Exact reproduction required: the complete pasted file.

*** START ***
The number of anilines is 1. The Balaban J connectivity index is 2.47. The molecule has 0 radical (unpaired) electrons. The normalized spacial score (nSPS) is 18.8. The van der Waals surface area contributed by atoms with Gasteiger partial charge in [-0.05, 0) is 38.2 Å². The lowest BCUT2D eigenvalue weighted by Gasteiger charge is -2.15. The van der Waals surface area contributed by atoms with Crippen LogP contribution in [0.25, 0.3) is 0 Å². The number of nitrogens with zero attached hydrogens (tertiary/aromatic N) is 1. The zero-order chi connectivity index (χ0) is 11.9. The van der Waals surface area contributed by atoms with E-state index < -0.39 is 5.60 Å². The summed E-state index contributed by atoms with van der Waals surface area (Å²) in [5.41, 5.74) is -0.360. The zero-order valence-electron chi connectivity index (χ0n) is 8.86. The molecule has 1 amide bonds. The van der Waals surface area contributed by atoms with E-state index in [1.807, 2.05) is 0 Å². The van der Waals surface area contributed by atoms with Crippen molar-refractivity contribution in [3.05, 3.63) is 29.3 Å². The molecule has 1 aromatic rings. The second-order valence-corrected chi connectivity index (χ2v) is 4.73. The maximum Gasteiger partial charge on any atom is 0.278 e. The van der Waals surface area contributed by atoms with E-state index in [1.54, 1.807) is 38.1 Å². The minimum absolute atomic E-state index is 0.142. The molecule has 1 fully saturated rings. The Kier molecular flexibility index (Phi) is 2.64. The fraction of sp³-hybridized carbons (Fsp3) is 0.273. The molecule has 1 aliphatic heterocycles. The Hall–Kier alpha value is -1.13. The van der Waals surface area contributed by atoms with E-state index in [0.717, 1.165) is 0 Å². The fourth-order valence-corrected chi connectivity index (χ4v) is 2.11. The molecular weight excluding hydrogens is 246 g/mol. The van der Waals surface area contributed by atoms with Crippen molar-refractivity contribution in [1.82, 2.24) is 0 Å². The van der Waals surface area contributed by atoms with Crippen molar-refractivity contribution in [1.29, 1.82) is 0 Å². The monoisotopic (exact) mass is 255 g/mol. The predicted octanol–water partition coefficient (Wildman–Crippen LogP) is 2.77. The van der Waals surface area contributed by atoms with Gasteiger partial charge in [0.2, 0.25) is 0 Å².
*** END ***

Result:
The number of anilines is 1. The Balaban J connectivity index is 2.47. The molecule has 0 radical (unpaired) electrons. The normalized spacial score (nSPS) is 18.8. The van der Waals surface area contributed by atoms with Gasteiger partial charge in [-0.05, 0) is 38.2 Å². The lowest BCUT2D eigenvalue weighted by Gasteiger charge is -2.15. The van der Waals surface area contributed by atoms with Crippen LogP contribution in [0.25, 0.3) is 0 Å². The number of nitrogens with zero attached hydrogens (tertiary/aromatic N) is 1. The zero-order chi connectivity index (χ0) is 11.9. The van der Waals surface area contributed by atoms with E-state index < -0.39 is 5.60 Å². The summed E-state index contributed by atoms with van der Waals surface area (Å²) in [5.41, 5.74) is -0.360. The zero-order valence-electron chi connectivity index (χ0n) is 8.86. The molecule has 1 amide bonds. The van der Waals surface area contributed by atoms with E-state index in [1.807, 2.05) is 0 Å². The van der Waals surface area contributed by atoms with Crippen molar-refractivity contribution in [3.05, 3.63) is 29.3 Å². The molecule has 1 aromatic rings. The second-order valence-corrected chi connectivity index (χ2v) is 4.73. The maximum Gasteiger partial charge on any atom is 0.278 e. The van der Waals surface area contributed by atoms with E-state index in [1.54, 1.807) is 38.1 Å². The minimum absolute atomic E-state index is 0.142. The molecule has 1 fully saturated rings. The Kier molecular flexibility index (Phi) is 2.64. The fraction of sp³-hybridized carbons (Fsp3) is 0.273. The molecule has 1 aliphatic heterocycles. The Hall–Kier alpha value is -1.13. The van der Waals surface area contributed by atoms with E-state index in [0.717, 1.165) is 0 Å². The fourth-order valence-corrected chi connectivity index (χ4v) is 2.11. The molecular weight excluding hydrogens is 246 g/mol. The van der Waals surface area contributed by atoms with Crippen molar-refractivity contribution in [1.82, 2.24) is 0 Å². The van der Waals surface area contributed by atoms with Crippen molar-refractivity contribution in [1.29, 1.82) is 0 Å². The monoisotopic (exact) mass is 255 g/mol. The predicted octanol–water partition coefficient (Wildman–Crippen LogP) is 2.77. The van der Waals surface area contributed by atoms with Gasteiger partial charge in [0.2, 0.25) is 0 Å².